Three yards inside the numbers.
Bottom of the numbers.
Two yards from sideline.It is important that all coverage play-ers understand that the direction calledin the huddle is only where we areattempting to kick the ball. Since thekicker does not always kick the ballwhere he is aiming, all players mustreact to where the ball is actually kickedas they run down the field.
Covering a Kick
Although coverage assignments for thekickoff team can be switched at times inorder to give the return team different
looks, in general L5 and R5 are safeties, L4and R4 are force players and L1, L2, L3,R1, R2 and R3 are lane players.The coaching of kickoff coverage playerscan be broken down into three areas: attack-ing the free kick line; responsibilities beforethe ball is caught; and responsibilities afterthe ball is caught. The following are thecoaching points we use for coverage playersin each phase of kickoff coverage:
Attacking the Free Kick Line (FKL)
Learn the nuances and steps of thekicker in order to ensure that you arrive atthe free kick line as close as possible to thesame time the ball is kicked. While wewould like you to hit the free kick line at fullspeed and at the same time as the kicker,being at full speed is more important. Iwould rather have you at full speed and astep short of the free kick line than at thefree kick line but having to “stutter step” toavoid being offside when the ball is kicked.Above all, do not be offside.
Responsibilities Beforethe Ball is Caught
From the time the ball is kicked until it iscaught by the returner, you should run fullspeed on your landmark attempting to getinside the opponent’s 40-yard line beforethe ball is caught. Be sure to see the move-ment of the returners in order to determinethe path of the ball and to know when it iscaught. Never look up for the flight of theball.If a blocker comes at you prior to the ballbeing caught, then avoid the block (to theeasiest side) and return to your landmarkas soon as possible.When the ball is kicked, all lane playersshould key the five front-line blockers of thereturn team. Be ready for specific blocksbased on their movement.• If a front-five player attacks you, thenyou should avoid him and then get back onyour landmark.• If the front five players drop, then findthe deep people to determine the flight ofthe ball and expect a wedge return. If thewedge develops, then be ready to squarelytake on the blockers.• If you see a front five blocker go acrossto the opposite side, then expect a crossblocking scheme.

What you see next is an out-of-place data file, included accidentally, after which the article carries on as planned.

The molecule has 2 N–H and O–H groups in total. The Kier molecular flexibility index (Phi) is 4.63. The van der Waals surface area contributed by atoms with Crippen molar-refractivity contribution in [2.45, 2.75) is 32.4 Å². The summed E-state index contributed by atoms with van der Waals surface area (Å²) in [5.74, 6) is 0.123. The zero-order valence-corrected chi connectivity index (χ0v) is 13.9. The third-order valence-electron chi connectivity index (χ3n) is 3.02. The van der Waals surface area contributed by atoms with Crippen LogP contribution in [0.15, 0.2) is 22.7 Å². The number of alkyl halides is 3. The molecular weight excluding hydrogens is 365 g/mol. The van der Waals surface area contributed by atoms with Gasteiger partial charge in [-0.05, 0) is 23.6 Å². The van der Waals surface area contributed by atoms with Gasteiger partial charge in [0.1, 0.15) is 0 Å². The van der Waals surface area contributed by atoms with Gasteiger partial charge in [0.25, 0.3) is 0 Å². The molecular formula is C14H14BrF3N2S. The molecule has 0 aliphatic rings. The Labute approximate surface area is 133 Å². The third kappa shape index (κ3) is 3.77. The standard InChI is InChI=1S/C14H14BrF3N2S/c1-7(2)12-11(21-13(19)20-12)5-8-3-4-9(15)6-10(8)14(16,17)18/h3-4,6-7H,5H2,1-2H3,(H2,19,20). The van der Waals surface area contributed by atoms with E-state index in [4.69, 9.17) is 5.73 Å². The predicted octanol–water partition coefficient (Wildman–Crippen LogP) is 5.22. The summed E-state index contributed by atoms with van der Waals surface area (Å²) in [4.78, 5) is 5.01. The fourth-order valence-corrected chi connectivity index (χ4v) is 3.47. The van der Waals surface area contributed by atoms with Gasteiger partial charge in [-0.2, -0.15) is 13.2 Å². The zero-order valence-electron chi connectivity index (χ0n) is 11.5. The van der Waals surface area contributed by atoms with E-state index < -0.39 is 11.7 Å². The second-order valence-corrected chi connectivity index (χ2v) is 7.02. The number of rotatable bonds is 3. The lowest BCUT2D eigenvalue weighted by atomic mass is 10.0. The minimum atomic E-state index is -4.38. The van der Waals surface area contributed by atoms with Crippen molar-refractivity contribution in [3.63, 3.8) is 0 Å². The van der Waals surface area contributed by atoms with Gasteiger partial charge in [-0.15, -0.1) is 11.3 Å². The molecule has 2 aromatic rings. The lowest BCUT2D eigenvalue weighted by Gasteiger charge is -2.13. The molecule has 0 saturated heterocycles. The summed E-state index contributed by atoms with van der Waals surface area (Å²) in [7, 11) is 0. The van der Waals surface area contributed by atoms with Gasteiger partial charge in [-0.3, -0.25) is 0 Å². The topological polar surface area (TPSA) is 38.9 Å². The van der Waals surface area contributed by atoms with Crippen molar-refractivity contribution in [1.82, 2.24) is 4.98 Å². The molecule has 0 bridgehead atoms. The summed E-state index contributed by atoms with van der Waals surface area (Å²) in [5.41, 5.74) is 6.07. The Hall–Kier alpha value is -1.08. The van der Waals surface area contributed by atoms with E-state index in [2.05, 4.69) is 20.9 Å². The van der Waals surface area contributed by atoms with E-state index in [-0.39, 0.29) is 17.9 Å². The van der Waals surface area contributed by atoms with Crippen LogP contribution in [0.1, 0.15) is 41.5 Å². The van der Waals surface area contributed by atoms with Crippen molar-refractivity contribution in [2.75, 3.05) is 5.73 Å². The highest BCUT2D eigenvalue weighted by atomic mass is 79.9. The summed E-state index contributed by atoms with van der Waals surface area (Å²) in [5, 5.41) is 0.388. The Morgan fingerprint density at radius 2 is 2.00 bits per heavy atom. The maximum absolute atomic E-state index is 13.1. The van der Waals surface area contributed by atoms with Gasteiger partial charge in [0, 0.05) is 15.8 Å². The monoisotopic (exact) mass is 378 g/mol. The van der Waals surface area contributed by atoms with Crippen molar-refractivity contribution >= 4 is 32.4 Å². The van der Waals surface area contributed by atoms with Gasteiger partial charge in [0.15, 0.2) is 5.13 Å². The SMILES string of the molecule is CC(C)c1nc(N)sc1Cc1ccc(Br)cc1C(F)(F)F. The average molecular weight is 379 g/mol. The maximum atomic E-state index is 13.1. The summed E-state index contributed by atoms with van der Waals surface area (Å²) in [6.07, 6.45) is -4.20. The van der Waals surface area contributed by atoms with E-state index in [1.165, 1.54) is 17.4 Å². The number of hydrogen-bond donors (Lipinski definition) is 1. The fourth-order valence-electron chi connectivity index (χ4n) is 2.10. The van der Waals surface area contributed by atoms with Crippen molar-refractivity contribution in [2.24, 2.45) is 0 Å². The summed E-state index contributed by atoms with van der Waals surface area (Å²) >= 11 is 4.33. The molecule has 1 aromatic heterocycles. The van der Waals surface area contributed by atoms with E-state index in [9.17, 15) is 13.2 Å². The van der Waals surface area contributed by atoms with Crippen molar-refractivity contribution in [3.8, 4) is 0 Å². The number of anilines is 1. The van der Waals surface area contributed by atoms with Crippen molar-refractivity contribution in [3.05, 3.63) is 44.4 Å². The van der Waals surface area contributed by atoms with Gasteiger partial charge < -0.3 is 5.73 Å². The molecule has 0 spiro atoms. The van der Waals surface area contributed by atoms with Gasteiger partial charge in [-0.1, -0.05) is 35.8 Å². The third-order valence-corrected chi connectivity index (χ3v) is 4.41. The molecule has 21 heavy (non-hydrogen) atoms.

Responsibilities after the Ball is Caught1. Force Players:
As a force player, youare the outer edge of the first funnel. Your job is to constrict the running lane allowingthe lane players to make the tackle. Afterthe ball is caught, squeeze to the ball andremain on the level of the returner afterreaching ball depth. As the returner movesup-field, you must work to stay on the samelevel as the ball. This will prevent thereturner from breaking outside your edge ofthe funnel while also preventing him fromslipping between you and the lane players(Diagram 3). Never take an uncontrolledshot at the returner, since the ball must bekept inside the funnel at all costs.
The safeties’responsibili-ties are similar to those of the force playersbut are performed in the “second funnel.”Once the ball is caught, close in to the ball,“folding under the force” and establishing“hold position” (five yards behind and two-yards outside the force player).From hold position, if the returnerbounces outside the force player, thencome up and make the tackle (Diagram 4);if he breaks through the first funnel, thenclose in as the outside edge of the secondfunnel and make the tackle (Diagram 5).
3. Lane Players:
Once the ball iscaught, you are what we call “leverage onthe ball,” i.e. you should aim for the nearshoulder of the returner.As the returnerchanges his path, you should adjust so thatyou are always aiming at his near shoulder.Never take a “cut-off angle” by aiming forwhere you think the returner is headed. Cutoff angles just open cutback lanes for thereturner.If a blocker comes at you and the return-er is not threatening your lane, then avoidthe block to the ball side. Since each play-er whose lane is not being threatened willavoid a block to the ball side, spacingbetween lane players will be maintained(Diagram 6).
Diagram 3: Force Players Work Withthe BallDiagram 4: Ball Bounces Outside theForce PlayerDiagram 5: Ball Breaks Through theFirst FunnelDiagram 6: Avoid to the Ball